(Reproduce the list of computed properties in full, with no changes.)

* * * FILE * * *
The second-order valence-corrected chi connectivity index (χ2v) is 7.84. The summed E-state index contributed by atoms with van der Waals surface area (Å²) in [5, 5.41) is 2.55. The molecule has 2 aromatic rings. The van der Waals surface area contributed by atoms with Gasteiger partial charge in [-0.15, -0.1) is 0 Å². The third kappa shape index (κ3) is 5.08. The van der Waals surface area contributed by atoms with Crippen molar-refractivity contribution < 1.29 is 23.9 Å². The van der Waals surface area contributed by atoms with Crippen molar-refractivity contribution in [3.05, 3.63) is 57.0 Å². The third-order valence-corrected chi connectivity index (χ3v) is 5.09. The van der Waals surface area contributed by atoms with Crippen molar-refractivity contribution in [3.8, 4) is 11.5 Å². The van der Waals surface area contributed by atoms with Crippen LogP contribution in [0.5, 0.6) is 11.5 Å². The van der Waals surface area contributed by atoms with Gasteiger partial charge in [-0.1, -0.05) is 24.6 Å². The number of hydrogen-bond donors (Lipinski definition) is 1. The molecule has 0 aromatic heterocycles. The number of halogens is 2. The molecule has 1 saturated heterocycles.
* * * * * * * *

The second-order valence-corrected chi connectivity index (χ2v) is 7.84. The summed E-state index contributed by atoms with van der Waals surface area (Å²) in [5, 5.41) is 2.55. The molecule has 2 aromatic rings. The van der Waals surface area contributed by atoms with Gasteiger partial charge in [-0.15, -0.1) is 0 Å². The third kappa shape index (κ3) is 5.08. The van der Waals surface area contributed by atoms with Crippen molar-refractivity contribution < 1.29 is 23.9 Å². The van der Waals surface area contributed by atoms with Crippen molar-refractivity contribution in [3.05, 3.63) is 57.0 Å². The third-order valence-corrected chi connectivity index (χ3v) is 5.09. The van der Waals surface area contributed by atoms with Crippen molar-refractivity contribution in [3.8, 4) is 11.5 Å². The van der Waals surface area contributed by atoms with Crippen LogP contribution in [0.5, 0.6) is 11.5 Å². The van der Waals surface area contributed by atoms with Gasteiger partial charge in [-0.1, -0.05) is 24.6 Å². The number of hydrogen-bond donors (Lipinski definition) is 1. The molecule has 0 aromatic heterocycles. The number of halogens is 2. The molecule has 1 saturated heterocycles.